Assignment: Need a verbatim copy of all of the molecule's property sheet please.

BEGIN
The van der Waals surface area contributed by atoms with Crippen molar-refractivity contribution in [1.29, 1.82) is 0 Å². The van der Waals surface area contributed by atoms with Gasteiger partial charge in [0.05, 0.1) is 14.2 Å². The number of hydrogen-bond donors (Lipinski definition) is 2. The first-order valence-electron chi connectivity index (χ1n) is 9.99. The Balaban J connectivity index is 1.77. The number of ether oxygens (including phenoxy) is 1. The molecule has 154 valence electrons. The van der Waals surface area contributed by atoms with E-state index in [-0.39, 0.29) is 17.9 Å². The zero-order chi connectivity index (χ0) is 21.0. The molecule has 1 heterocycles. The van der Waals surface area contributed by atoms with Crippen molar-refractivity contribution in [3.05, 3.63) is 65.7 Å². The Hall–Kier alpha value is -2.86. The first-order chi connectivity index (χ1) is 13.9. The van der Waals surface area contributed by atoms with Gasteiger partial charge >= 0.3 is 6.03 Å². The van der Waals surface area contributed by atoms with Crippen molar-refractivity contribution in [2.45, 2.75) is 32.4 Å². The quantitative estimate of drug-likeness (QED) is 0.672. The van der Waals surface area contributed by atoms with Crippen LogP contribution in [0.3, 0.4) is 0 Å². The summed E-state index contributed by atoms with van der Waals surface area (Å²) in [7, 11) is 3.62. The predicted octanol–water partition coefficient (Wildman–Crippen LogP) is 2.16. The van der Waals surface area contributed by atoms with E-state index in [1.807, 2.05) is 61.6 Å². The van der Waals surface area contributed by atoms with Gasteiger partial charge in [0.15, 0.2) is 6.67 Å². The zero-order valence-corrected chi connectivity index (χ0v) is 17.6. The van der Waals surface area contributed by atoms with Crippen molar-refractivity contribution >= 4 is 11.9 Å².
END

The van der Waals surface area contributed by atoms with Crippen molar-refractivity contribution in [1.29, 1.82) is 0 Å². The van der Waals surface area contributed by atoms with Gasteiger partial charge in [0.05, 0.1) is 14.2 Å². The number of hydrogen-bond donors (Lipinski definition) is 2. The first-order valence-electron chi connectivity index (χ1n) is 9.99. The Balaban J connectivity index is 1.77. The number of ether oxygens (including phenoxy) is 1. The molecule has 154 valence electrons. The van der Waals surface area contributed by atoms with E-state index in [-0.39, 0.29) is 17.9 Å². The zero-order chi connectivity index (χ0) is 21.0. The molecule has 1 heterocycles. The van der Waals surface area contributed by atoms with Crippen molar-refractivity contribution in [3.05, 3.63) is 65.7 Å². The Hall–Kier alpha value is -2.86. The first-order chi connectivity index (χ1) is 13.9. The van der Waals surface area contributed by atoms with Gasteiger partial charge >= 0.3 is 6.03 Å². The van der Waals surface area contributed by atoms with Crippen molar-refractivity contribution in [2.45, 2.75) is 32.4 Å². The quantitative estimate of drug-likeness (QED) is 0.672. The van der Waals surface area contributed by atoms with Crippen LogP contribution in [0.3, 0.4) is 0 Å². The summed E-state index contributed by atoms with van der Waals surface area (Å²) in [7, 11) is 3.62. The predicted octanol–water partition coefficient (Wildman–Crippen LogP) is 2.16. The van der Waals surface area contributed by atoms with E-state index in [1.807, 2.05) is 61.6 Å². The van der Waals surface area contributed by atoms with Gasteiger partial charge in [0.15, 0.2) is 6.67 Å². The zero-order valence-corrected chi connectivity index (χ0v) is 17.6. The van der Waals surface area contributed by atoms with Crippen molar-refractivity contribution >= 4 is 11.9 Å².